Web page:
Skip to main content

Downton Abbey

The U.K. Version


There's a moment in every episode of Downton Abbey where one of the characters say something that reveals something profound about themselves. For example, from the very first episode Carson, the butler, is talking with the head housekeeper, Mrs Hughes. They talk about how the owners of the estate in which they live and work, are under threat, and their exchange goes like this:

You mustn't take it personally.

Oh, I do take it personally, Mrs Hughes. I can't stand by and watch our family threatened with the loss of all they hold dear.

MRS HUGHES (chuckles)
They're not our family.

Well, they're all the family I've got.

[Mrs Hughes is surprised and humbled by his sharp sincerity.]

(Apologetically) I beg your pardon.

Do you...ever wish you'd...gone another way?

[Carson looks up sharply.]

MRS HUGHES continues...
Worked in a shop or a factory? Had a wife and children?

Do you?

I don't know. Maybe. Sometimes.

[Someone knocks at the door.]

The look that Mr. Carson gave Mrs. Hughes, said more than his mere words. When he said "They're all the family I've got." it showed a vulnerability that was obviously seldom let out by Mr. Carson.

Then, Mrs. Hughes comes in with a question about regret, a question that we've all asked ourselves at some point, only to be interrupted (as it often goes, in this show) by a door knock. Leaving the viewer wanting to hear them go on about things that we ourselves find difficult to talk about.

The show does this with matters of love, yearning for another, family frustration. And, it reveals how — despite that life at Downton Abbey, 1912 may as well be science fiction — Since, we couldn't live during a time when electricity and the telephone were barely making their way into the best of houses. But, despite the difference in our technological circumstances, and social etiquette, we're still repressed by just as many social rules ourselves.

In closing, should you ever find yourself entertaining the show. You'll probably also notice these seemingly singular moments in each episode, where one of the characters states or asks something so profound, awe striking, or reveals something so intimate about themselves, in a social climate where everyone is usually guarded. And, as I mentioned, we're not all that different today, we just spin the things that we need repress in our social circles differently.


Popular posts from this blog

Unparalelled Contact and the Social Web

    What we have right now are below average minds to the somewhat intelligent and up, with access to all the information that the digital arena makes available. And twenty years ago or less, only geo politicians and government agencies had access to this kind of stuff. So, here is everyone trying to hammer it out with each other. Dispelling each others misconceptions, some of which are so deeply rooted, they may never be changed in a lifetime. People who have never been challenged on something, because they were the authority on it within their peer group constantly come face to face with people who know way more about it than they do, and that's a beautiful thing! -Goliath (In the news: Native Americans are blocking a Dakota pipeline, Presidential Election between Trump and Hillary is two days away, and the weather is cool and beautiful outside.)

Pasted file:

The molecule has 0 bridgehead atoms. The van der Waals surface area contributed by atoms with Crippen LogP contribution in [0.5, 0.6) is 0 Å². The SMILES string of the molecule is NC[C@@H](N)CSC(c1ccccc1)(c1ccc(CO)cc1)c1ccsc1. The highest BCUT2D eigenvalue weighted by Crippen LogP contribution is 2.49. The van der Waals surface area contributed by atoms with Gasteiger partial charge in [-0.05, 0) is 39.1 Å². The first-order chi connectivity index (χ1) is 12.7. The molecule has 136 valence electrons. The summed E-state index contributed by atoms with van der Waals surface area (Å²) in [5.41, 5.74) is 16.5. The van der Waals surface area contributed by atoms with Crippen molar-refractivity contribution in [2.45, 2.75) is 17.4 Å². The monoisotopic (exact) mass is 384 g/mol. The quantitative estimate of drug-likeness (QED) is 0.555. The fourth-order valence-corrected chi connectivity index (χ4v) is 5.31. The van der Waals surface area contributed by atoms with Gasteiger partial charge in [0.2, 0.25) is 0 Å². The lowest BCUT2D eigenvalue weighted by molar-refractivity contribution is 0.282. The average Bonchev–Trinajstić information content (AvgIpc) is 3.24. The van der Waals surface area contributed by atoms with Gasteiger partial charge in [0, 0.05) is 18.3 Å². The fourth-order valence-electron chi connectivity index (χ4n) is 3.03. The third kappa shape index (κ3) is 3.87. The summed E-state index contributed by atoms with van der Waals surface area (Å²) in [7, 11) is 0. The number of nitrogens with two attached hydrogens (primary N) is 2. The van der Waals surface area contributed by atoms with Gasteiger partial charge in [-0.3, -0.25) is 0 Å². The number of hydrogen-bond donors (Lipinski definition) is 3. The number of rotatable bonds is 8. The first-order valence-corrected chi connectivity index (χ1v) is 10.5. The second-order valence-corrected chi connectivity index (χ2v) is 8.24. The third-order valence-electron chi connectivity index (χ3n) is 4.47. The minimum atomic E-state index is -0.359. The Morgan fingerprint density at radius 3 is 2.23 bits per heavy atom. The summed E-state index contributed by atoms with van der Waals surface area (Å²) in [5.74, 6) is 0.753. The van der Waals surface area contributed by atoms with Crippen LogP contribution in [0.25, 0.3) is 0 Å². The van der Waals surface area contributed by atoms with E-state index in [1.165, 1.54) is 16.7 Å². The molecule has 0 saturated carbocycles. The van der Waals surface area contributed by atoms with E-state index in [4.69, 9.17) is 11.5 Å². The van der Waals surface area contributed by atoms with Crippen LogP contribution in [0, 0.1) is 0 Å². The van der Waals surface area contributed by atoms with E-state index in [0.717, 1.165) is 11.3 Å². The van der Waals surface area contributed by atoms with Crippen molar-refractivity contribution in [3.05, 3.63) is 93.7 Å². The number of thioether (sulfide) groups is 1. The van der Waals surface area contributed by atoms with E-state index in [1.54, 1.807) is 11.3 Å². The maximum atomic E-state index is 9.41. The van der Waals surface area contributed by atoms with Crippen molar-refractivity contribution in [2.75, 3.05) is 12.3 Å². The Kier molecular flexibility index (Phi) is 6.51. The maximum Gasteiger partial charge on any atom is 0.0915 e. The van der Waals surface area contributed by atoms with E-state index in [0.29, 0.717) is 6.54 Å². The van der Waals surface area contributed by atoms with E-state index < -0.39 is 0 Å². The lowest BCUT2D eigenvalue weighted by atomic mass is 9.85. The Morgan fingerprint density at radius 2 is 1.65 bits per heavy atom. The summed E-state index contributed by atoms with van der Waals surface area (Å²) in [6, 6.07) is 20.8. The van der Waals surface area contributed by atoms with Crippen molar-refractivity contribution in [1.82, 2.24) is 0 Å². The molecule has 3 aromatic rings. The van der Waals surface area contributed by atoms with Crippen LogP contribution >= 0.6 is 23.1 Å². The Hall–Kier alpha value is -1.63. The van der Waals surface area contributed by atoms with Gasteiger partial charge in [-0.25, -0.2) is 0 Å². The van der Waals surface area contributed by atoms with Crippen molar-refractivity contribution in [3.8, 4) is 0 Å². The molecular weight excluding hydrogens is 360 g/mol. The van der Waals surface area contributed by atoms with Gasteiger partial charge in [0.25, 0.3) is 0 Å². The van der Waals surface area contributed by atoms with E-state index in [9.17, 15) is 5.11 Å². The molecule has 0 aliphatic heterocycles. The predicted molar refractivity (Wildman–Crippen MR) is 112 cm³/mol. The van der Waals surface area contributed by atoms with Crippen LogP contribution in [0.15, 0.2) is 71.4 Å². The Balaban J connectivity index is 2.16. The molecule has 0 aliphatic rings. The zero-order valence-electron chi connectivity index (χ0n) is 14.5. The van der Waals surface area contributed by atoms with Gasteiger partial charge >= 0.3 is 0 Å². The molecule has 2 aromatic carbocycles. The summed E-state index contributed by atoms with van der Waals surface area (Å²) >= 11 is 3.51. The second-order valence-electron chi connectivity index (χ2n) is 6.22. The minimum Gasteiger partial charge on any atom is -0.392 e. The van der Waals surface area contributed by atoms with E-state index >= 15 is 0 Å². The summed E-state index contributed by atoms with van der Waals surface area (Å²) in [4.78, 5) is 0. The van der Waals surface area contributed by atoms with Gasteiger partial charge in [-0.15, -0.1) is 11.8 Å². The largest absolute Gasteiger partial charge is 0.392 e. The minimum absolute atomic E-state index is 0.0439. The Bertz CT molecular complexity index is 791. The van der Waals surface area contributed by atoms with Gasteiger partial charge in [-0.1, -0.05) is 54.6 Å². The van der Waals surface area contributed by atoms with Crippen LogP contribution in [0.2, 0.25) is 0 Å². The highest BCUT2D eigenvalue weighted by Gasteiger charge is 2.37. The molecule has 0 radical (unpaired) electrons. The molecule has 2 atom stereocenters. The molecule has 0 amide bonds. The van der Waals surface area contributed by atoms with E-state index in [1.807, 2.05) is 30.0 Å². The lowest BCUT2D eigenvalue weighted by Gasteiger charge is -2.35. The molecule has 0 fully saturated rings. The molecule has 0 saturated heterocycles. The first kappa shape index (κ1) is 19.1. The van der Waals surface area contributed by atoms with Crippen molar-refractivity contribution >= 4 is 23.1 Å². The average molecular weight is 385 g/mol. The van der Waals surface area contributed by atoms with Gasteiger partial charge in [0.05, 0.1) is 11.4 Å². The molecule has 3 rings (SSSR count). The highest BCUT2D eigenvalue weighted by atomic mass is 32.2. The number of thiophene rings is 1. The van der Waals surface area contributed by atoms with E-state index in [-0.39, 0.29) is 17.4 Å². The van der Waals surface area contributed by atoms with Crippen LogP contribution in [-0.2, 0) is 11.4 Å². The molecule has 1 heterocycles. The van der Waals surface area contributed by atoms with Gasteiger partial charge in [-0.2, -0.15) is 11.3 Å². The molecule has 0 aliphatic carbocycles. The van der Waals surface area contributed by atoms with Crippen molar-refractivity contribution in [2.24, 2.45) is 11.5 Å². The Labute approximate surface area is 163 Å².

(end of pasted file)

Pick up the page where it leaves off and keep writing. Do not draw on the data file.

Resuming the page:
Not Everything Scales

    One of the greatest misconceptions that I’ve had, and continue to see others hold is that anything can scale. Take Communism for example, I like my household as communist as you can get. I think a communist household is a loving household and a pleasant, nurturing place to live. However to scale communism to include the nation seems a guaranteed disaster.      Now coming from the opposite trajectory. Capitalism may work in several ways when applied to a nation, but to scale down the same predatory ideology into a household? Well, living in a home where the dominant philosophy is a zero sum game doesn’t sound like a desirable place to live.      So people still think that because something works at one scale, that it could be applied everywhere, not realizing that merely scaling something, larger or smaller, changes what it is. This seems to be a law of physics. A fly can smack into a windowpane unharmed because of its density and mass, and its density and mass compared to the

Song of Single Parents

We get ready for school The time gets closer and closer for us to leave I start rushing, then I tell myself to stop rushing, and repeat We drive to school Will they remember this? Which day on our way to school will they remember? The one where we are happy? The one where I was upset? They ask me how many days until they return We get out of the car and walk My little one gives me her hand to hold My eldest sees her friend, she rushes ahead with her book bag flopping on her back My little one and I continue our steady pace At the front steps I let her hand go, kiss her forehead and pat her back with a smile It’s the last time that I’ll see them I tell them that I love them They’re going to stay with their mom for a few days They walk into the hall and others start to block my view A child, a teacher  In a matter of moments they disappear into the crowd, and I walk away I try not to go through this every week, but I worry Well, at least my worry all comes out in those moments I send out